Northwest NEWS

May 7, 2001


ACT's 'Big Love' is a wild romp into battle of the sexes

by Deborah Stone
   A Contemporary Theatre's 2001 mainstage season recently opened with the Northwest premiere of Charles L. Mee's wild battle of the sexes, "Big Love."
   Mee explores love, gender and humanity in this ingenious adaptation of Aeschylus' "Suppliant Women" (a Greek drama), as he retells the story of 50 Greek brides who rebel against a mass, forced marriage to 50 grooms (their cousins) at a villa on the coast of present-day Italy.
   The brides resolve to murder their grooms on their wedding night, with the reception climaxing in a chaotic spectacle that eventually allows for the characters to experience a deep catharsis of the strong emotions that dictate their actions.
   The show concludes on a note of hope and understanding with the desire to rebuild and work towards harmonious relationships.
   "Big Love" is full of extreme theatrics, great comedic moments and much physicality (scenes of plate smashing, body banging and rough tussling) making it a highly entertaining night for adult theatergoers (the show contains some nudity and is not appropriate for children).
   On the flip side, it gives audiences food for thought with the controversial issues it raises concerning gender relations, the plight of international refugees, the question of political asylum, genocide and the position of isolation versus involvement in international crises.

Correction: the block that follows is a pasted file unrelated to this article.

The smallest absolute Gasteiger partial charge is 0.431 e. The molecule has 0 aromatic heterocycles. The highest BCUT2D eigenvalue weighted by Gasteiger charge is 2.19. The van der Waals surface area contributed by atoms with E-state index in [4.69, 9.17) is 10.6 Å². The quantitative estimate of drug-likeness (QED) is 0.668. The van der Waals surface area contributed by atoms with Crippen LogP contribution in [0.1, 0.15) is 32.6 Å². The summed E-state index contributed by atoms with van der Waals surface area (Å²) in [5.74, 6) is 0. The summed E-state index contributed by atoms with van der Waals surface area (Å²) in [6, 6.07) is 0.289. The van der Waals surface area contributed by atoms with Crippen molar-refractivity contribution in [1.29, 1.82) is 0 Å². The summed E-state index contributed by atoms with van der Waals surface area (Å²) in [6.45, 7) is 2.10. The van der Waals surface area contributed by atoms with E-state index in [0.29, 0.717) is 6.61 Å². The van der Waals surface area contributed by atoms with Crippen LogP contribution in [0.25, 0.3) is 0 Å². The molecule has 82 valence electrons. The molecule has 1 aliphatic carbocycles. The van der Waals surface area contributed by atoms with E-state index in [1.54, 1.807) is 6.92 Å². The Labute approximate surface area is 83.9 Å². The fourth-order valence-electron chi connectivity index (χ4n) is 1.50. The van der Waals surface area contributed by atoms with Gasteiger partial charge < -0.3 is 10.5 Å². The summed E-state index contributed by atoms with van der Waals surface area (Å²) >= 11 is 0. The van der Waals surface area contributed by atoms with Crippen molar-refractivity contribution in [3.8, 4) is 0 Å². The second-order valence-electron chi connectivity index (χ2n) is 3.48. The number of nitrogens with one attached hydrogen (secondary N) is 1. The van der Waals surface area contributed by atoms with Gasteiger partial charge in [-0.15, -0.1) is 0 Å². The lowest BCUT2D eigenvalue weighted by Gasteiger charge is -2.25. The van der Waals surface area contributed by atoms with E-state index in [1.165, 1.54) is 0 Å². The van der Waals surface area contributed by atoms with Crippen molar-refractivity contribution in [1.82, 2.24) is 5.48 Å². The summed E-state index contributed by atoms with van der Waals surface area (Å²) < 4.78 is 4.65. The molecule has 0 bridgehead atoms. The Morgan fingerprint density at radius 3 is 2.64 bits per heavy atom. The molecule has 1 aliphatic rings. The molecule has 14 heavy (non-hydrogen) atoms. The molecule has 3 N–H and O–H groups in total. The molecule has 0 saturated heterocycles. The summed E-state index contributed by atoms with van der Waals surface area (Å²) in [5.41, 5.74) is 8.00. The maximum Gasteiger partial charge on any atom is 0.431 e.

These issues still remain hotly contested 2,000 plus years later after the original play was written, making it well suited for contemporary culture.
   A cast of 12 brings "Big Love" to life, with especially strong performances by the three unwilling brides (pensive Lydia, giggling Olympia and outspoken Thyona, played by Hope Chernov, Kirsten Potter and Danielle Skraastad respectively).
   Their male counterparts include romantic Nikos (Michael Blakkensen) macho, insensitive Constantine (C.J. Wilson) and unintellectual hunk Oed (Jeremy Shaw).
   Special recognition should be given to Judith Roberts who does wonderful work as an elderly, advice-dispensing Italian mother of 13 sons and also as an elegant guest who purports love wherever she goes.
   Director Brian Kulick squeezes every theatrical ounce from his actors, demanding peak emotionality and raw physicality, and they rise to the opportunity to meet his expectations and those of Mee's play.
   One of the main stars of the show, however, is Walt Spangler's amazing set, with its large ice blue plastic mat, working hot tub, magical walls that appear and disappear and a host of other creative devices that allow for spectacular, eye-popping staging.
   This is a high-energy production that takes the audience on a wild ride, never letting up until the final scene, when it waxes philosophical and tends towards sentimentality.
   "Big Love" runs through May 20, followed by Pulitzer Prizewinner "Dinner with Friends" by Donald Marguilies (opening June 7th). For ticket information call (206) 292-7676.